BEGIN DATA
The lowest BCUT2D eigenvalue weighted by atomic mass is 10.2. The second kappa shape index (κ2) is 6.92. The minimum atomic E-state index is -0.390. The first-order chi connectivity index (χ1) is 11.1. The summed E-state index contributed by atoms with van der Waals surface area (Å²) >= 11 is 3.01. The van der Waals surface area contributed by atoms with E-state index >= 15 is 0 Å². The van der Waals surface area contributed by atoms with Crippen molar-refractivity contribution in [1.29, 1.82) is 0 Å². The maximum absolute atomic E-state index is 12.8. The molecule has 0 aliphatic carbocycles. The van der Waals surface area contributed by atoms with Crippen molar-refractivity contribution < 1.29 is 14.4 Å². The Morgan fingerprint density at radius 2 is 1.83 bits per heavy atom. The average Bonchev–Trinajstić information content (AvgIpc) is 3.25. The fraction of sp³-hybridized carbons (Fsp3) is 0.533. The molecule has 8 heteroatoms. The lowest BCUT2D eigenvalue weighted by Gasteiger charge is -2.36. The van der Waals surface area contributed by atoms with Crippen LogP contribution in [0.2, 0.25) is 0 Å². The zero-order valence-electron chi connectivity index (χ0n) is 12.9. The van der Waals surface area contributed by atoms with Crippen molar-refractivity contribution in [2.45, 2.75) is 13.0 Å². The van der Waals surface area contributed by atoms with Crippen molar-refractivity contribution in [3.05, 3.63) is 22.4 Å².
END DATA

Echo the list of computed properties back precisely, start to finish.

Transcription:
The lowest BCUT2D eigenvalue weighted by atomic mass is 10.2. The second kappa shape index (κ2) is 6.92. The minimum atomic E-state index is -0.390. The first-order chi connectivity index (χ1) is 11.1. The summed E-state index contributed by atoms with van der Waals surface area (Å²) >= 11 is 3.01. The van der Waals surface area contributed by atoms with E-state index >= 15 is 0 Å². The van der Waals surface area contributed by atoms with Crippen molar-refractivity contribution in [1.29, 1.82) is 0 Å². The maximum absolute atomic E-state index is 12.8. The molecule has 0 aliphatic carbocycles. The van der Waals surface area contributed by atoms with Crippen molar-refractivity contribution < 1.29 is 14.4 Å². The Morgan fingerprint density at radius 2 is 1.83 bits per heavy atom. The average Bonchev–Trinajstić information content (AvgIpc) is 3.25. The fraction of sp³-hybridized carbons (Fsp3) is 0.533. The molecule has 8 heteroatoms. The lowest BCUT2D eigenvalue weighted by Gasteiger charge is -2.36. The van der Waals surface area contributed by atoms with Crippen LogP contribution in [0.2, 0.25) is 0 Å². The zero-order valence-electron chi connectivity index (χ0n) is 12.9. The van der Waals surface area contributed by atoms with Crippen molar-refractivity contribution in [2.45, 2.75) is 13.0 Å². The van der Waals surface area contributed by atoms with Crippen molar-refractivity contribution in [3.05, 3.63) is 22.4 Å².